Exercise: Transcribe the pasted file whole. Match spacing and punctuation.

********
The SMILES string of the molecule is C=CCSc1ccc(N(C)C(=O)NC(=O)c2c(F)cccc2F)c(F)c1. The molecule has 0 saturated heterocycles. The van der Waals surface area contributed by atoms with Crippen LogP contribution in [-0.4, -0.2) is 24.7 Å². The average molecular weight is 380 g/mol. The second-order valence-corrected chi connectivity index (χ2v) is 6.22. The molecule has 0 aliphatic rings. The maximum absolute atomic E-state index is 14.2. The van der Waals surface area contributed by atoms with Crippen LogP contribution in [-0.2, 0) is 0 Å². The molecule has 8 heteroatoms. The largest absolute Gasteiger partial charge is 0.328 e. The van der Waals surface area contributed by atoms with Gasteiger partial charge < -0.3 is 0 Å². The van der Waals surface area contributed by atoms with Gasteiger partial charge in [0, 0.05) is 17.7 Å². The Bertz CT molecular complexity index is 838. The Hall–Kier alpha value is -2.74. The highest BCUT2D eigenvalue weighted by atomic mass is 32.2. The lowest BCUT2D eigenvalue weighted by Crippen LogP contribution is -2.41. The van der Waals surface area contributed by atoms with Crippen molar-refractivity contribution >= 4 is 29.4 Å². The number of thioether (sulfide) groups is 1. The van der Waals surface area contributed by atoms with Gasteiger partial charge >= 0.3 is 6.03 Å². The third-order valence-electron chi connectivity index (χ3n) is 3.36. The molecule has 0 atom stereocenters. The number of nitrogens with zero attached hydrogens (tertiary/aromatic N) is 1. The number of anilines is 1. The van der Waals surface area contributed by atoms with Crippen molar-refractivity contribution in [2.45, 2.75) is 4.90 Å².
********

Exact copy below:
The SMILES string of the molecule is C=CCSc1ccc(N(C)C(=O)NC(=O)c2c(F)cccc2F)c(F)c1. The molecule has 0 saturated heterocycles. The van der Waals surface area contributed by atoms with Crippen LogP contribution in [-0.4, -0.2) is 24.7 Å². The average molecular weight is 380 g/mol. The second-order valence-corrected chi connectivity index (χ2v) is 6.22. The molecule has 0 aliphatic rings. The maximum absolute atomic E-state index is 14.2. The van der Waals surface area contributed by atoms with Crippen LogP contribution in [-0.2, 0) is 0 Å². The molecule has 8 heteroatoms. The largest absolute Gasteiger partial charge is 0.328 e. The van der Waals surface area contributed by atoms with Gasteiger partial charge < -0.3 is 0 Å². The van der Waals surface area contributed by atoms with Gasteiger partial charge in [0, 0.05) is 17.7 Å². The Bertz CT molecular complexity index is 838. The Hall–Kier alpha value is -2.74. The highest BCUT2D eigenvalue weighted by atomic mass is 32.2. The lowest BCUT2D eigenvalue weighted by Crippen LogP contribution is -2.41. The van der Waals surface area contributed by atoms with Crippen molar-refractivity contribution >= 4 is 29.4 Å². The number of thioether (sulfide) groups is 1. The van der Waals surface area contributed by atoms with Gasteiger partial charge >= 0.3 is 6.03 Å². The third-order valence-electron chi connectivity index (χ3n) is 3.36. The molecule has 0 atom stereocenters. The number of nitrogens with zero attached hydrogens (tertiary/aromatic N) is 1. The number of anilines is 1. The van der Waals surface area contributed by atoms with Crippen molar-refractivity contribution in [2.45, 2.75) is 4.90 Å².